Agatha Christie got her best ideas while eating green apples in the bathtub. Steven Spielberg gets his while driving. When do you get yours and why do you think this is?
For a writer, ideas are everywhere. Kudos to Christie and Spielberg for being able to nail down where and how they get theirs – but mine come at me from unexpected places and inconvenient times, leaving me to scribble them down on bits of paper or try to remember a single shorthand phrase which will be a trigger for the thing to unfold into a full-blown idea.
I’ve been known to interrupt conversations to scurry off and scribble furiously into the little notebook I always carry with me as I try to capture a thought…and once in a while (like, for instance, “The Second Star”) the idea comes from a dream…
What motivates you to keep writing?
The fact that I get cranky and miserable when I do not – creating stories is something that is as necessary for me, as necessary as breathing and coffee (and trust me, ask anyone who knows me, coffee is *necessary.*)
Let me give you a graphic example. At a point where I was going through a rough emotional patch in my life the writing spigot somehow… got turned off. The stories which coursed inside of me all of my life were simply… not there anymore. I did not have the words. I could not form them into sentences that made sense to me. This lasted nearly a year, and by the end of it I was pretty nearly insane. That was when one of the still small voices I had been ignoring for so long finally broke through for long enough to whisper, “If you don’t write… we all die.”
And so I hammered uncooperative words onto a blank page, even into places where they didn’t fit. Anything, anything to get the flow started again. And somehow, slowly, the stories returned.
But I *NEVER* want to go back to that place again. I know what I am – and I will always be writing, because that is quite simply a basic building block of what makes me… *me*.
What does your writing process look like?
Chaotic enough that I don’t know if you could call it “process” – I sometimes find out what happens next in exactly the same way as a reader would – except that I am in the process of CREATING that story that I am reading, often yelling at my characters not to be so stupid and how did they expect me to get them out of THIS mess? (They don’t of course. All the best characters have enough agency to deal with their own problems. Sometimes I feel I am just here to take dictation…)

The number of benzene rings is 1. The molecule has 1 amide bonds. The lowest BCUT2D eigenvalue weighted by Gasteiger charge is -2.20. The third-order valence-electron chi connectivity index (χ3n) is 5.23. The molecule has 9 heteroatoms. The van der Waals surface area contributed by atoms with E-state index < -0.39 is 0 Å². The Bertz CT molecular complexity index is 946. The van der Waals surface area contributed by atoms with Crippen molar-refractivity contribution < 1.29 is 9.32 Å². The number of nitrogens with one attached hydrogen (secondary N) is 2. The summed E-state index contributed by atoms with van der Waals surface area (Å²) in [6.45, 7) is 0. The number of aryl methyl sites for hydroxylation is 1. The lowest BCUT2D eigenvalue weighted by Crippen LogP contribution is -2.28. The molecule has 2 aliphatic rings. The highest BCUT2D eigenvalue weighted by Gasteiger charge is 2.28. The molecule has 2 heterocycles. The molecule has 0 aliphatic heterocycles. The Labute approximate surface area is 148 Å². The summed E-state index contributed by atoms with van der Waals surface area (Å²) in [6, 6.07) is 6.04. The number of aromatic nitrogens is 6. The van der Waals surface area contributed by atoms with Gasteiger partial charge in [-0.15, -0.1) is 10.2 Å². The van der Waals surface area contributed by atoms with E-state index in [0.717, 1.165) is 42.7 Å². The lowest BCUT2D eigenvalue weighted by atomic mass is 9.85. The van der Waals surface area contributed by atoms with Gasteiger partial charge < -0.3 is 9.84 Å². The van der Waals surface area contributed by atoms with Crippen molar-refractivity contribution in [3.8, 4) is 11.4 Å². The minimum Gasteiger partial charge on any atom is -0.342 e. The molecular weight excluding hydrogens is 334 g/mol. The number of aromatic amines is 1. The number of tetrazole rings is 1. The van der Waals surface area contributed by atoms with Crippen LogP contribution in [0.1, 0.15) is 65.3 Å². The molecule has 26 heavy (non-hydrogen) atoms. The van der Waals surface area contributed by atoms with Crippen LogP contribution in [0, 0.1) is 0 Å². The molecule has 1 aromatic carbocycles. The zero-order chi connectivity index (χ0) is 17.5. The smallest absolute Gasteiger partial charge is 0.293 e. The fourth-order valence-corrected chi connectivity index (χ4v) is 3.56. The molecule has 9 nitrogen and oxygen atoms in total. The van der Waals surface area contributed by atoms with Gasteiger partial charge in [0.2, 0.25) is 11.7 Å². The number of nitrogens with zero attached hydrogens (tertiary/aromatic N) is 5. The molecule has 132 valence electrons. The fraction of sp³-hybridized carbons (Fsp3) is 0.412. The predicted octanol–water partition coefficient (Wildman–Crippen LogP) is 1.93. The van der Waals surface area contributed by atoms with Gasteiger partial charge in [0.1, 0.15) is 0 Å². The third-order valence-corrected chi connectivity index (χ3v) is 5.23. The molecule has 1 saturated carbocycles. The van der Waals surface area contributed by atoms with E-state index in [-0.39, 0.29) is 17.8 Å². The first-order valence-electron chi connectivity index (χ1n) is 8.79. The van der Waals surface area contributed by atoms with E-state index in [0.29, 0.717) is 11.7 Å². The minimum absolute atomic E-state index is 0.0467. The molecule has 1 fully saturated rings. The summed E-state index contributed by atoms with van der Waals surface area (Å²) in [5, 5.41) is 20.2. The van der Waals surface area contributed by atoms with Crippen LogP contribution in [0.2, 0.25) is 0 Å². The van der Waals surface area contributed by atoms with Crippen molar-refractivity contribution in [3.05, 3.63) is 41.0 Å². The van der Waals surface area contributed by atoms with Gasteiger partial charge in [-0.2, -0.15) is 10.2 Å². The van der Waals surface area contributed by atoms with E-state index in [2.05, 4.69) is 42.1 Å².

Often I will have epiphanies while sitting in a restaurant eating breakfast with my husband – and he’s learned to recognize that sudden sitting up motion I do, the change of expression on my face, as some plot bunny hops into view – and usually, if I don’t whip out pen and paper myself, offers a paper napkin with a resigned little smile. Or I’ll wake up in the morning and assault him with, “I got it!” and then he has to sit back and listen to me babble about the solution which just came to me in a dream. And then I’ll pour myself a large cup of coffee, go down to my computer, and start typing.
On a good day, that’s all it takes – I open up a blank page and let my fingers fall on the keyboard and that’s the last conscious thing I do until I look up and see a couple of thousand words (once or twice 9,000 or 10,000 words on a single day…) staring back at me. I guess you can call it process.
When people who plan their writing, outline their novels and methodically work through things scene by scene, ask me how I write, I honestly cannot tell them. All I know is that I get a story seed – and then I stuff it into a pot of good black earth and wait for something to grow, and until it does not even I know if I have a cabbage or a redwood.
Your work has been translated into many languages; what was your reaction when that started to happen?
Disbelief, actually. And after that, increasingly, more disbelief.
‘The Secrets of Jin-shei’ is the prime example. The languages began to pile up, and they included some which absolutely astonished me. It was almost impossible to believe that my characters would be speaking all these varied and different languages many of which I would be lucky to be able to recognize the alphabet they use.
“The Secrets of Jin-shei” sold to an Italian publisher before it sold to an American house, and other foreign sales followed – Dutch, Lithuanian, Spanish (and Catalan!), Turkish… Each was an adventure. Hebrew completely threw me because to the Western-trained eye the books are UPSIDE DOWN and BACKWARDS. The book was a runaway bestseller in Spain and the Spanish-speaking territories (30,000+ copies IN HARDCOVER sold within the first six months of first publication!). I still get emails in Spanish about it.
The most interesting translation experience was when “Embers of Heaven”, written in English, was translated into my mother-tongue, Serb. The translator was in constant touch via email – in both languages, interchangeably – when she needed to pick my brain about how best to colloquially render something from one language into the other and make it all feel organic. That was just fun.
What is the one, single food that you would never give up?
A three-way tie between coffee, cherries and chocolate.